Philip Morris vows to give up smoking for the new year: Tobacco giant plans to stop selling cigarettes as they turn to trendy vaping
- The big tobacco company launched an advertising campaign in the UK on Wednesday, promising to ween its business and customers off of cigarettes
- It claims to be investing in smokeless tobacco and launched a quitting informational website
- Philip Morris’s move is the latest in a series of big tobacco companies’ attempts to reshape their businesses for an anti-smoking world
- But recent file dumps and investigations into research methods suggest the companies may not be as good as their words
Published: 18:31 EST, 3 January 2018 | Updated: 22:21 EST, 3 January 2018
Tobacco giant Philip Morris International aims to stop selling cigarettes in the UK, it announced on Wednesday in a new advertising campaign.
The Marlboro-maker’s move is the latest in a wave of big tobacco companies’ – including the unaffiliated Philip Morris USA – efforts to re-brand themselves in an increasingly anti-smoking world.
Philip Morris International (PMI) also launched a new website, smokefreefuture.co.uk to inform and encourage its UK customers to quit.
Its campaign is also pushing PMI’s smokeless products, such as e-cigarettes, as healthier alternatives – an initiative that backfired against Philip Morris USA earlier this year when the legitimacy of its internal studies on e-cigarettes was called into question.
Philip Morris International’s new advertising campaign promises that it is now dedicated to switch from cigarettes to safer alternatives, along with its customers
PMI placed advertisements in a number of UK-based newspapers today, with the abbreviated ones stating simply, in the company’s signature shades of blue that ‘Our New Year’s Resolution’ is that ‘we’re trying to give up cigarettes.’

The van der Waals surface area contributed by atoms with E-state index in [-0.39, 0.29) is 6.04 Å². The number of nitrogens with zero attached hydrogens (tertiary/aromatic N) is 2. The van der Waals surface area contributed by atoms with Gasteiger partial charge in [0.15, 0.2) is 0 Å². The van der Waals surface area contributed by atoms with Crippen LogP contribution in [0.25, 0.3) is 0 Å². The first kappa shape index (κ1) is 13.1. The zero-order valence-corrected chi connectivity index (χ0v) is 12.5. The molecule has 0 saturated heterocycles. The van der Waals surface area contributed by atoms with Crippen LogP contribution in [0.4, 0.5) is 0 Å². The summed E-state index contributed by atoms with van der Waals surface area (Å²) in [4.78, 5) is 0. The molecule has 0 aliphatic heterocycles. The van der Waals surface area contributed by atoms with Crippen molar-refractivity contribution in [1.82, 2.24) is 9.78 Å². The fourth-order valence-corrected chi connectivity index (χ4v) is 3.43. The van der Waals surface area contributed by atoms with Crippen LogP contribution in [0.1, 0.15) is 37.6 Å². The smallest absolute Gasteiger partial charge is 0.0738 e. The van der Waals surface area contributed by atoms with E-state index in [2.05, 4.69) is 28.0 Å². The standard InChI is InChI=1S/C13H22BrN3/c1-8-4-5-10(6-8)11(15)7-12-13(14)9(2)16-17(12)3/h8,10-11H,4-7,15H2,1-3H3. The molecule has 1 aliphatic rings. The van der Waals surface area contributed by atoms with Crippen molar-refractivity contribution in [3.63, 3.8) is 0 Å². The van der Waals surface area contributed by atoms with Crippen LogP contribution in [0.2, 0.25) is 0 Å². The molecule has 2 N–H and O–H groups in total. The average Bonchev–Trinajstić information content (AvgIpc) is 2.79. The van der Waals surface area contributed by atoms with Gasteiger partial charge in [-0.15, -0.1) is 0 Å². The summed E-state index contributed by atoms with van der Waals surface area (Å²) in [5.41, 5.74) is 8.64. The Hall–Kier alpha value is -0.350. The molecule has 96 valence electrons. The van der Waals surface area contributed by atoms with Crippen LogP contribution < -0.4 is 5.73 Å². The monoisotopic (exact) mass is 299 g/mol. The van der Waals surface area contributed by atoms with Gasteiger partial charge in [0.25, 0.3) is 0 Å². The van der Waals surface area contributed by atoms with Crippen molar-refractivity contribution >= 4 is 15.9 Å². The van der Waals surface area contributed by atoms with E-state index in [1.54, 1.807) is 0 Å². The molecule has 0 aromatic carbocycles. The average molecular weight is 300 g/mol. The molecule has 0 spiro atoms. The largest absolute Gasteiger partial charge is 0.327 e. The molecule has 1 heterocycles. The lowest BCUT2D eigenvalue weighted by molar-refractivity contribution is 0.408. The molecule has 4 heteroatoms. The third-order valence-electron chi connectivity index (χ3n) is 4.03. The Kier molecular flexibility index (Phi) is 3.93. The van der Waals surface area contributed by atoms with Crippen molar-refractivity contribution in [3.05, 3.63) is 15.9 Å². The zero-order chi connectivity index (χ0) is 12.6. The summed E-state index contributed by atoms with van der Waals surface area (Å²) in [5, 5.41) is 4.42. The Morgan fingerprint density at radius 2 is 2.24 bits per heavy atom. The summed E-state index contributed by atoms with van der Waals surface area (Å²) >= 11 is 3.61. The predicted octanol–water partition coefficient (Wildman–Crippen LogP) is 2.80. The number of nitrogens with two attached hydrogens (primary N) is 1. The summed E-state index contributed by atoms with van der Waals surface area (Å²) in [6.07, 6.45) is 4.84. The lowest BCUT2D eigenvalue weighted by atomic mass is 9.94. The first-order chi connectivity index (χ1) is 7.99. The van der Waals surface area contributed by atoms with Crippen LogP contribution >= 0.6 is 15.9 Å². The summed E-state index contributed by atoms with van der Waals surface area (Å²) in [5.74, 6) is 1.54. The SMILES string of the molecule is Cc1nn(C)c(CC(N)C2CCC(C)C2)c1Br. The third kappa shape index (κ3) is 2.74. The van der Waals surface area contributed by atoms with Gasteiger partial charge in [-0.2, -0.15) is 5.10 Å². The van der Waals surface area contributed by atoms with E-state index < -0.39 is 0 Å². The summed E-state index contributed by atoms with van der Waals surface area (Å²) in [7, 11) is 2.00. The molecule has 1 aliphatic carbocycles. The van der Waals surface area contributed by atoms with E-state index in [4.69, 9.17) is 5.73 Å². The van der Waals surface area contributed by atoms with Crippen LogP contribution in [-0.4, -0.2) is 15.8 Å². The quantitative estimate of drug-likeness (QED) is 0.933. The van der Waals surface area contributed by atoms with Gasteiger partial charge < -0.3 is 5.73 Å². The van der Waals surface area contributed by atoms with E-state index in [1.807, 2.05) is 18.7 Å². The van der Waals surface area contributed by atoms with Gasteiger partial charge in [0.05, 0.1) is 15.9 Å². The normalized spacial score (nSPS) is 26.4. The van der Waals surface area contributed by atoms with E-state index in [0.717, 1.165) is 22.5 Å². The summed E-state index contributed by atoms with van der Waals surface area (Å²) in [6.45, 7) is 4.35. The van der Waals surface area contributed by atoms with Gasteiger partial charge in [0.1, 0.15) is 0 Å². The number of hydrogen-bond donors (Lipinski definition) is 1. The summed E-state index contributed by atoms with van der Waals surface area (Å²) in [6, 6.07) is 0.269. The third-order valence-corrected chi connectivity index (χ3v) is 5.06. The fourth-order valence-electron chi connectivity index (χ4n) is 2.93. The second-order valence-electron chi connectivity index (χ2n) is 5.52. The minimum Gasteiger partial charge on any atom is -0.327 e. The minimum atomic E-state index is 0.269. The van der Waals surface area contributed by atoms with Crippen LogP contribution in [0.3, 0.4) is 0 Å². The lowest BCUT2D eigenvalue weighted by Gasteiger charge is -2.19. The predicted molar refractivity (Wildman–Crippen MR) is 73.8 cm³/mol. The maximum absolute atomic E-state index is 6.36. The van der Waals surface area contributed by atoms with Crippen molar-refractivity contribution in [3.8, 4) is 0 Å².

Its full-page advertisement details the actions that PMI has taken and plans to take to ween itself and its customers after the cigarettes it ‘is known for.’
Recent events indicate that big tobacco companies around the world are finally accepting that cigarettes, their bread and butter, may finally be on their way out amid irrefutable evidence that cigarette smoking is the leading cause of early death.
Instead, tobacco companies are embracing anti-smoking messaging – albeit, a bit late in the game – and the international trend toward e-cigarette use.
Between 2014 and 2015, sales of battery powered, smokeless vaping devices surged by 14.4 percent across the US as cigarette sales slowly continued to peter out, declining by 1.4 percent
In an effort to join the growing e-cigarette industry, Philip Morris USA sought Food and Drug Administration (FDA) approval for its iQOS device last year.
The FDA has not yet issued its decision on the product, but reports of inconsistencies and low quality research that surfaced last month do not bode well for the company’s foray into the vape market.
Several countries, including the UK have passed laws requiring cigarette cartons to be devoid of appealing advertising, and, in some places, to feature graphic health warnings instead.